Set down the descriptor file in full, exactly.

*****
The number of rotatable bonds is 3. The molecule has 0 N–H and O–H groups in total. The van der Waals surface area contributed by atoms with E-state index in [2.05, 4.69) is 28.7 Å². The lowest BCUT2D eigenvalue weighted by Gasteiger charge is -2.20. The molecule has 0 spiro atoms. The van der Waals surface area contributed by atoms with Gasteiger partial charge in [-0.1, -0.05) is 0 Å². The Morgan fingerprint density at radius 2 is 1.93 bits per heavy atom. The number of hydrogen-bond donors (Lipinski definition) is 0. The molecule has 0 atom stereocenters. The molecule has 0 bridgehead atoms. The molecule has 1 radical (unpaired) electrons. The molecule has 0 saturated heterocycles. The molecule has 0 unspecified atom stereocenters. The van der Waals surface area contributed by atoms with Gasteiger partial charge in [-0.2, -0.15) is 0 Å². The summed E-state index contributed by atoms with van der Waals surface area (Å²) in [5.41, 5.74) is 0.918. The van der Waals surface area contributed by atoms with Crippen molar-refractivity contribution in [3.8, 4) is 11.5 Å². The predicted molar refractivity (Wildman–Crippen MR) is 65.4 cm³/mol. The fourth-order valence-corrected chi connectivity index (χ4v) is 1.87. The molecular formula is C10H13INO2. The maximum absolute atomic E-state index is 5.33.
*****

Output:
The number of rotatable bonds is 3. The molecule has 0 N–H and O–H groups in total. The van der Waals surface area contributed by atoms with E-state index in [2.05, 4.69) is 28.7 Å². The lowest BCUT2D eigenvalue weighted by Gasteiger charge is -2.20. The molecule has 0 spiro atoms. The van der Waals surface area contributed by atoms with Gasteiger partial charge in [-0.1, -0.05) is 0 Å². The Morgan fingerprint density at radius 2 is 1.93 bits per heavy atom. The number of hydrogen-bond donors (Lipinski definition) is 0. The molecule has 0 atom stereocenters. The molecule has 0 bridgehead atoms. The molecule has 1 radical (unpaired) electrons. The molecule has 0 saturated heterocycles. The molecule has 0 unspecified atom stereocenters. The van der Waals surface area contributed by atoms with Gasteiger partial charge in [-0.2, -0.15) is 0 Å². The summed E-state index contributed by atoms with van der Waals surface area (Å²) in [5.41, 5.74) is 0.918. The van der Waals surface area contributed by atoms with Crippen molar-refractivity contribution in [3.8, 4) is 11.5 Å². The predicted molar refractivity (Wildman–Crippen MR) is 65.4 cm³/mol. The fourth-order valence-corrected chi connectivity index (χ4v) is 1.87. The molecular formula is C10H13INO2. The maximum absolute atomic E-state index is 5.33.